9 Jun 16

Six pillars for successful SRM (Part 1)

Six pillars for successful SRM (Part 1)

How do I make SRM work in my organisation? This is one of the most commonly asked questions asked by large multi-nationals.

We’ve observed throughout 8 years of research into SRM excellence that there are a range of practices common in most successful SRM programmes. These have been distilled into a model called ‘six pillars of SRM’ which help increase the value and benefits derived from SRM if the activities are implemented effectively. 

Over the next six weeks Mel Shutes our head of SRM will explore each of the pillars in more detail, examining the activities aligned to each and their interdependence with each other. We start here with Business drivers and value.

Business drivers and value looks to align the anticipated value that can be created from SRM and the company’s strategic objectives and business drivers. In other words this is the value proposition for SRM as it relates specifically to your company, making it absolutely clear how SRM will contribute to your strategic objectives. This value proposition should be documented and articulated within an SRM ‘sales pitch’ which will be the vehicle to engage stakeholders.

However, before the link to strategic objectives can be established you need to explore and understand the potential value SRM will deliver. This requires organisations to think of the broader supply side value possibilities such as innovation, reducing time to market, enhancing customer experience etc, as well as the more obvious cost and risk reduction opportunities.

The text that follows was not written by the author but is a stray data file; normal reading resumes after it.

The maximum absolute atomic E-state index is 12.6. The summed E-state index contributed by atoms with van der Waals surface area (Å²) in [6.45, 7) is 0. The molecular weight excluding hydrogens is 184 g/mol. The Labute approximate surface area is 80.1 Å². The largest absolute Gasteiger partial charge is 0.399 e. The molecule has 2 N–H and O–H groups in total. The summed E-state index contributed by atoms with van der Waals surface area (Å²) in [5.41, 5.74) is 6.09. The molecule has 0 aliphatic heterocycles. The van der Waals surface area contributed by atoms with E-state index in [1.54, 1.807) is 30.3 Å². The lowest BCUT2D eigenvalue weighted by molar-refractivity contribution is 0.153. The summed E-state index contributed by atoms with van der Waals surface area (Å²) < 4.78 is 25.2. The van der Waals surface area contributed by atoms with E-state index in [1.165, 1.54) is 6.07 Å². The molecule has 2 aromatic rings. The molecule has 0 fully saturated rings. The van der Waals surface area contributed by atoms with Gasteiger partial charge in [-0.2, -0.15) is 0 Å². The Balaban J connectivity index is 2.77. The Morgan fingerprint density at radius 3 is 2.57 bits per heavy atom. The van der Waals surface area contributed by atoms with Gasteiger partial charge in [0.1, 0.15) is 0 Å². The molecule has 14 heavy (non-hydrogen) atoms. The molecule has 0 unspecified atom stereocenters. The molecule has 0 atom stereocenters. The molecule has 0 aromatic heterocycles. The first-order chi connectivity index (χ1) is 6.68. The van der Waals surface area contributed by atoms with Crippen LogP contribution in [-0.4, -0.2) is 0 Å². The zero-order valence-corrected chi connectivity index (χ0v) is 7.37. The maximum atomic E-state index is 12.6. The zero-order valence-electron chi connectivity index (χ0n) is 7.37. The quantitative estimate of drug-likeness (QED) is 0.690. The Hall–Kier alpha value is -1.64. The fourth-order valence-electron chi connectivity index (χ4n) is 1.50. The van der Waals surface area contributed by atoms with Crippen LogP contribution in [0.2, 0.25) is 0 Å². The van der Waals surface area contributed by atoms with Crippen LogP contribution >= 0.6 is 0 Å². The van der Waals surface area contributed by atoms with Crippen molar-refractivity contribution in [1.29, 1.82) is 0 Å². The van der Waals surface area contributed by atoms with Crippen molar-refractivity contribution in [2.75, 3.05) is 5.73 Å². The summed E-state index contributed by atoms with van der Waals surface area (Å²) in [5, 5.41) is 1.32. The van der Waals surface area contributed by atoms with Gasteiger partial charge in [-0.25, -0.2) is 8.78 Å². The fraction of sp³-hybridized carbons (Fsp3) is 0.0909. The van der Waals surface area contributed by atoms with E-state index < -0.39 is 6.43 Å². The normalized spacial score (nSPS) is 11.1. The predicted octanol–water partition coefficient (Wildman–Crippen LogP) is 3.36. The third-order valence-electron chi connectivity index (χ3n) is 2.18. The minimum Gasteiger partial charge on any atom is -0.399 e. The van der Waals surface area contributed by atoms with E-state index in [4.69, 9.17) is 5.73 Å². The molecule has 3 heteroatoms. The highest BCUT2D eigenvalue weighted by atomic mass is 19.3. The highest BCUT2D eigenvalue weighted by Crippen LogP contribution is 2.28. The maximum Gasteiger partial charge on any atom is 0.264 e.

This pillar also covers how you will capture and report the financial and non-financial benefits. Our global research in to SRM practice reveals how the perceived difficulty of quantifying SRM benefits is often identified as a barrier and makes stakeholder engagement a much greater challenge. Defining value and a set of KPIs to measure it is key.

The key activities aligned to this pillar include:

  • Creating the SRM value position, business case and being able to pitch it to senior executives.
  • Developing a benefits capture and reporting methodology

Business drivers and value is linked to other five pillars in various ways but perhaps most strongly to stakeholder engagement and support where the SRM sales pitch is probably the single most important vehicle to secure stakeholder support.

In the next blog we will examine the stakeholder engagement and support pillar.

If you would like to learn more about business drivers and value and how this model could be applied to your SRM programme contact Mel Shutes at enquires@stateofflux.co.uk.


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